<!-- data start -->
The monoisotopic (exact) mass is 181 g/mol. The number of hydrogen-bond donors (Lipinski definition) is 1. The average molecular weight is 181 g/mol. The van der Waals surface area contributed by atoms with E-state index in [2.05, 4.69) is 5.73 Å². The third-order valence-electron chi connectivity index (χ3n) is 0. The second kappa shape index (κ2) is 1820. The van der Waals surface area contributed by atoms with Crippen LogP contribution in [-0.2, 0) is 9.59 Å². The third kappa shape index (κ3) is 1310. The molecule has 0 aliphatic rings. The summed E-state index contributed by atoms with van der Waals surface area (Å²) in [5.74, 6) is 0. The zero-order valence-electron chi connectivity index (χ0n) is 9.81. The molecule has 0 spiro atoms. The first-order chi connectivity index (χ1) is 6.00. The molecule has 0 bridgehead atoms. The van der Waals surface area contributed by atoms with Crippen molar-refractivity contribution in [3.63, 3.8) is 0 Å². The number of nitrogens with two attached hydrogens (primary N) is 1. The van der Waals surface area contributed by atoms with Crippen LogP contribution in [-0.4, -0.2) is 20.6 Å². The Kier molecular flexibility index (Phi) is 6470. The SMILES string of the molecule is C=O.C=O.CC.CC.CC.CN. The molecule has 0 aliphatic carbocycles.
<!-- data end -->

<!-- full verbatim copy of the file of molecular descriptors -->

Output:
The monoisotopic (exact) mass is 181 g/mol. The number of hydrogen-bond donors (Lipinski definition) is 1. The average molecular weight is 181 g/mol. The van der Waals surface area contributed by atoms with E-state index in [2.05, 4.69) is 5.73 Å². The third-order valence-electron chi connectivity index (χ3n) is 0. The second kappa shape index (κ2) is 1820. The van der Waals surface area contributed by atoms with Crippen LogP contribution in [-0.2, 0) is 9.59 Å². The third kappa shape index (κ3) is 1310. The molecule has 0 aliphatic rings. The summed E-state index contributed by atoms with van der Waals surface area (Å²) in [5.74, 6) is 0. The zero-order valence-electron chi connectivity index (χ0n) is 9.81. The molecule has 0 spiro atoms. The first-order chi connectivity index (χ1) is 6.00. The molecule has 0 bridgehead atoms. The van der Waals surface area contributed by atoms with Crippen molar-refractivity contribution in [3.63, 3.8) is 0 Å². The number of nitrogens with two attached hydrogens (primary N) is 1. The van der Waals surface area contributed by atoms with Crippen LogP contribution in [-0.4, -0.2) is 20.6 Å². The Kier molecular flexibility index (Phi) is 6470. The SMILES string of the molecule is C=O.C=O.CC.CC.CC.CN. The molecule has 0 aliphatic carbocycles.